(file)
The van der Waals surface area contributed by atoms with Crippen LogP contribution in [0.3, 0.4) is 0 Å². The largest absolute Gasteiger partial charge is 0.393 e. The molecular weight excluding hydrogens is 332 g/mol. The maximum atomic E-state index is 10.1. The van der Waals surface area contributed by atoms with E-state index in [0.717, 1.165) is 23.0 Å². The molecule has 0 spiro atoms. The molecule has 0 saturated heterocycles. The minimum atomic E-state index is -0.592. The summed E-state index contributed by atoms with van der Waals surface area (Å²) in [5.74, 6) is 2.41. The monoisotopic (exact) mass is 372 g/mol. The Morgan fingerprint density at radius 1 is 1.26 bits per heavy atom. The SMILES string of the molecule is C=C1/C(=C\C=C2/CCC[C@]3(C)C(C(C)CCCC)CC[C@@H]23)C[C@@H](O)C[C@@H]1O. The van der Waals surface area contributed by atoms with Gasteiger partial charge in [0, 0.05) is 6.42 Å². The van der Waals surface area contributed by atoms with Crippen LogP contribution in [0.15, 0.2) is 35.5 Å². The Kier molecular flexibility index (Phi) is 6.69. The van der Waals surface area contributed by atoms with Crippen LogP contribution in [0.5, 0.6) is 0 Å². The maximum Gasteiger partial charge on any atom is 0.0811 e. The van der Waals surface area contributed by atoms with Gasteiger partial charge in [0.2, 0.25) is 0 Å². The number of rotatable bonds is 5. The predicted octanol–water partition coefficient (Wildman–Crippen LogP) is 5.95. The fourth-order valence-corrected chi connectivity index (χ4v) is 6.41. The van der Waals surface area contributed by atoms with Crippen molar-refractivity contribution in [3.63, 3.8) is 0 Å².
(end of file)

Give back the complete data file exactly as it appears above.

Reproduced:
The van der Waals surface area contributed by atoms with Crippen LogP contribution in [0.3, 0.4) is 0 Å². The largest absolute Gasteiger partial charge is 0.393 e. The molecular weight excluding hydrogens is 332 g/mol. The maximum atomic E-state index is 10.1. The van der Waals surface area contributed by atoms with E-state index in [0.717, 1.165) is 23.0 Å². The molecule has 0 spiro atoms. The molecule has 0 saturated heterocycles. The minimum atomic E-state index is -0.592. The summed E-state index contributed by atoms with van der Waals surface area (Å²) in [5.74, 6) is 2.41. The monoisotopic (exact) mass is 372 g/mol. The Morgan fingerprint density at radius 1 is 1.26 bits per heavy atom. The SMILES string of the molecule is C=C1/C(=C\C=C2/CCC[C@]3(C)C(C(C)CCCC)CC[C@@H]23)C[C@@H](O)C[C@@H]1O. The van der Waals surface area contributed by atoms with Gasteiger partial charge in [0, 0.05) is 6.42 Å². The van der Waals surface area contributed by atoms with Crippen LogP contribution in [0.15, 0.2) is 35.5 Å². The Kier molecular flexibility index (Phi) is 6.69. The van der Waals surface area contributed by atoms with Crippen LogP contribution in [0.5, 0.6) is 0 Å². The maximum Gasteiger partial charge on any atom is 0.0811 e. The van der Waals surface area contributed by atoms with Gasteiger partial charge in [0.2, 0.25) is 0 Å². The number of rotatable bonds is 5. The predicted octanol–water partition coefficient (Wildman–Crippen LogP) is 5.95. The fourth-order valence-corrected chi connectivity index (χ4v) is 6.41. The van der Waals surface area contributed by atoms with Crippen molar-refractivity contribution in [3.63, 3.8) is 0 Å².